The children were read the story in advance of the session. They were asked to summarise the story, then asked how Mr Wolf’s neighbours behaved towards him:
Not being kind
They were asked if it was fair or unfair that the neighbours wouldn’t help the wolf. Almost all said it was unfair. They were then asked if it was unfair if the teacher didn’t help them with something they could do by themselves. Some of the children seemed to change their minds and said it was fair that they didn’t help the wolf as he could do it by himself. One child thought it was unfair the way they treated the wolf and it was fair that the wolf ate them as they were being nasty.
As the children’s teacher had not been there at the previous session when sweets were distributed unequally, they were asked to describe to the teacher what happened with the sweet distribution. The majority of children thought it was unfair to start with but fair once everyone had two sweets each. I then said that I had quite a lot of sweets that were left over and asked if that was that fair. Some thought it was unfair but one child said I should have more because I was bigger. I then asked if the bigger children should have had more.
They were asked what fairness was about and most who spoke thought it was about everyone having the same. They were then asked to think about going out to play and either just the boys being allowed to play football or everybody having to play football.
They were then put into groups of four and asked to act out the story with every 4th child designated as wolf. In one group one child refused to take part because he wanted to be the wolf.
Once back in the circle the children were asked if the way of choosing the wolves was fair or unfair. Most thought it was fair as then there would be no arguments. We then discussed the group where one child wanted to be the wolf and wouldn’t take part. Would it have been fair to let him be the wolf in that group? One child thought it would have been fairest if they had taken turns at being the wolf. One child thought that some children might not have wanted to be the wolf.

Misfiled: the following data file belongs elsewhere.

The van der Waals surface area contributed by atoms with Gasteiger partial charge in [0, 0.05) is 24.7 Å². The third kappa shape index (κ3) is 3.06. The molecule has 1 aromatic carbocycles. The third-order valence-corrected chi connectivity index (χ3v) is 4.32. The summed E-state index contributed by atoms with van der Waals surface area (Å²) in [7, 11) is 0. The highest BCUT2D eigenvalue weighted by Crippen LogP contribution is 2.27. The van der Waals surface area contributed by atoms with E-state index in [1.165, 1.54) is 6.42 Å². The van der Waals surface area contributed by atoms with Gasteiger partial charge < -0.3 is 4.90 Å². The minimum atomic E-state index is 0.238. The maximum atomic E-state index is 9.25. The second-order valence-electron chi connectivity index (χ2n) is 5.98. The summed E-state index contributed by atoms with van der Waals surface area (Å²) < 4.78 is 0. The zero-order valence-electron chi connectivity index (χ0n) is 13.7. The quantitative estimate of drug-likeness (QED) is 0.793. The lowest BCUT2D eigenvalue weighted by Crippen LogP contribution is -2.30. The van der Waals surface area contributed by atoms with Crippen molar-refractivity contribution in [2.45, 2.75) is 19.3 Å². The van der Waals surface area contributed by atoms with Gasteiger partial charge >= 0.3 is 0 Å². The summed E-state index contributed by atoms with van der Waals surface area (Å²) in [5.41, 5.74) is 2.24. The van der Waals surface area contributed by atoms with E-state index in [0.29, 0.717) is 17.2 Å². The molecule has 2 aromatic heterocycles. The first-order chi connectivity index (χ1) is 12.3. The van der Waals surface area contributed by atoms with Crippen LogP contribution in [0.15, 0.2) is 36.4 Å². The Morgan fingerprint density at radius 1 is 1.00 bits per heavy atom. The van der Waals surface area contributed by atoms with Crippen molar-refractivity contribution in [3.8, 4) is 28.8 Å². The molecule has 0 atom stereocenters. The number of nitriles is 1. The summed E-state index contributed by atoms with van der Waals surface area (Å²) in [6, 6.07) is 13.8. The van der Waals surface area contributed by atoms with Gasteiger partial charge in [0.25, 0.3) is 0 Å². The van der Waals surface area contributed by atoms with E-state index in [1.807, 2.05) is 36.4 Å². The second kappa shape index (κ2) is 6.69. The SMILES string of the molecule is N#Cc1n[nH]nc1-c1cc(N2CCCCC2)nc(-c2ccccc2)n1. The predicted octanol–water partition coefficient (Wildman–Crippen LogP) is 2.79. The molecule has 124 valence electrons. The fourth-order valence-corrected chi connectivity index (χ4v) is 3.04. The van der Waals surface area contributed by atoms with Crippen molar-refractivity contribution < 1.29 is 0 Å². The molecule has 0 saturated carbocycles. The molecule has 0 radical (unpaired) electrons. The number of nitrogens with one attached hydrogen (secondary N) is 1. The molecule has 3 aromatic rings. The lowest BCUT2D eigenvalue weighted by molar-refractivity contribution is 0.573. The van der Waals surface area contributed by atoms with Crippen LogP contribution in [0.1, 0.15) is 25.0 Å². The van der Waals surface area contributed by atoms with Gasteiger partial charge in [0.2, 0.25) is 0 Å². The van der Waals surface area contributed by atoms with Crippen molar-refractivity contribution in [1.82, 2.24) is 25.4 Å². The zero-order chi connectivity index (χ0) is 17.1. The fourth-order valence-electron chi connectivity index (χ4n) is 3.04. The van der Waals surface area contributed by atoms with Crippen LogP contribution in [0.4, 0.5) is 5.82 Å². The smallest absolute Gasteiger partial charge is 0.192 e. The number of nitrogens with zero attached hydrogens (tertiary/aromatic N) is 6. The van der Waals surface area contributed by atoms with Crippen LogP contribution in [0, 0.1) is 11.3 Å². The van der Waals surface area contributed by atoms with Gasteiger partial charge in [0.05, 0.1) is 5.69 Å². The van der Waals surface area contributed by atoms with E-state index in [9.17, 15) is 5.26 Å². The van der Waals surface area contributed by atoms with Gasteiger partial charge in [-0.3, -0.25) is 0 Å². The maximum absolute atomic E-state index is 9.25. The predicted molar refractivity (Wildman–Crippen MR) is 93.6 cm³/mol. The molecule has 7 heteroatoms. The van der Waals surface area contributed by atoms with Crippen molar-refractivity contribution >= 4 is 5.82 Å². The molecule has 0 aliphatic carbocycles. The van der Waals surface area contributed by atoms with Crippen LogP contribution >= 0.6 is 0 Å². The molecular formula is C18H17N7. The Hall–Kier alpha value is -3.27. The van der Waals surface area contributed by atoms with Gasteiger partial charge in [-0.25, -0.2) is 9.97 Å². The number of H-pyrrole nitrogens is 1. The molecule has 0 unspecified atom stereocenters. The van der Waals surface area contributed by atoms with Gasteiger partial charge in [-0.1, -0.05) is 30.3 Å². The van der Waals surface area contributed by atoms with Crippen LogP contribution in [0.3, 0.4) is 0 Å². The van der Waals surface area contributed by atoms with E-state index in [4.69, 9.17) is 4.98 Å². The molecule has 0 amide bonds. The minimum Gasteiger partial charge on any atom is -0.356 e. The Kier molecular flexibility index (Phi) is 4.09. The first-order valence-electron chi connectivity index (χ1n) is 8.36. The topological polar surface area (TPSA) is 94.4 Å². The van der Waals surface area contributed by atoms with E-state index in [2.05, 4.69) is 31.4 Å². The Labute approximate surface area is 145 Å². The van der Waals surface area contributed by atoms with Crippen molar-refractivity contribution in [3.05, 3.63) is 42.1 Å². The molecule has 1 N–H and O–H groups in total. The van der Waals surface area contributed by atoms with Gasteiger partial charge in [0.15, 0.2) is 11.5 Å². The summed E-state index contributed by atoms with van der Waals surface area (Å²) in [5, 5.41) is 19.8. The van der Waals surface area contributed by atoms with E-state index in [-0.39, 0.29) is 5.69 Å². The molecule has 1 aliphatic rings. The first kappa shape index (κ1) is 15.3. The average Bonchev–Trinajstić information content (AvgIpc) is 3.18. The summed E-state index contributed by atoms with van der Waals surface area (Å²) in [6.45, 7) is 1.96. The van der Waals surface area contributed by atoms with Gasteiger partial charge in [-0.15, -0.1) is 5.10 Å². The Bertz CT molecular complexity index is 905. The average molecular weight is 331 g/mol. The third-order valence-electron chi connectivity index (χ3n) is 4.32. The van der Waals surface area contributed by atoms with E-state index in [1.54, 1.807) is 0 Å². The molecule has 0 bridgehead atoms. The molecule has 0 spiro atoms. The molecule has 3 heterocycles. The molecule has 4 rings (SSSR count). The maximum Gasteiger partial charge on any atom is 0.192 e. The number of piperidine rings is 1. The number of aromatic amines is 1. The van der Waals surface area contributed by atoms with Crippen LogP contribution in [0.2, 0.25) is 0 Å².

They were then asked what fairness was about. Most children who spoke thought it was about things being shared equally, but one child said it was all about agreeing.
Children were then helped to extend their understanding of fairness to being fair to people by meeting their needs. We used situations that have arisen in the classroom as our stimulus: someone who has hidden pairs of shoes; a pupil who cut another’s hair; tidying up and whether it is fair to expect others to tidy our mess. These discussions have led on to wider issues around whether it is fair to be told off when you have done something wrong. Pupils discussed whether it is fair to give presents to people. The children thought it was fair as long as they got a present back, until we were talking about birthdays and they then decided that we didn’t always need a present back.
As this progresses, the children are getting better at staying on the topic, although the Reception children are still relating it more to their own experience than to the wider issues (which I would have expected). All children are using the terms fair/unfair and building a good understanding of them. I plan to relate fair/unfair to some of the wider issues around food and resource distribution with the older children later on in the term.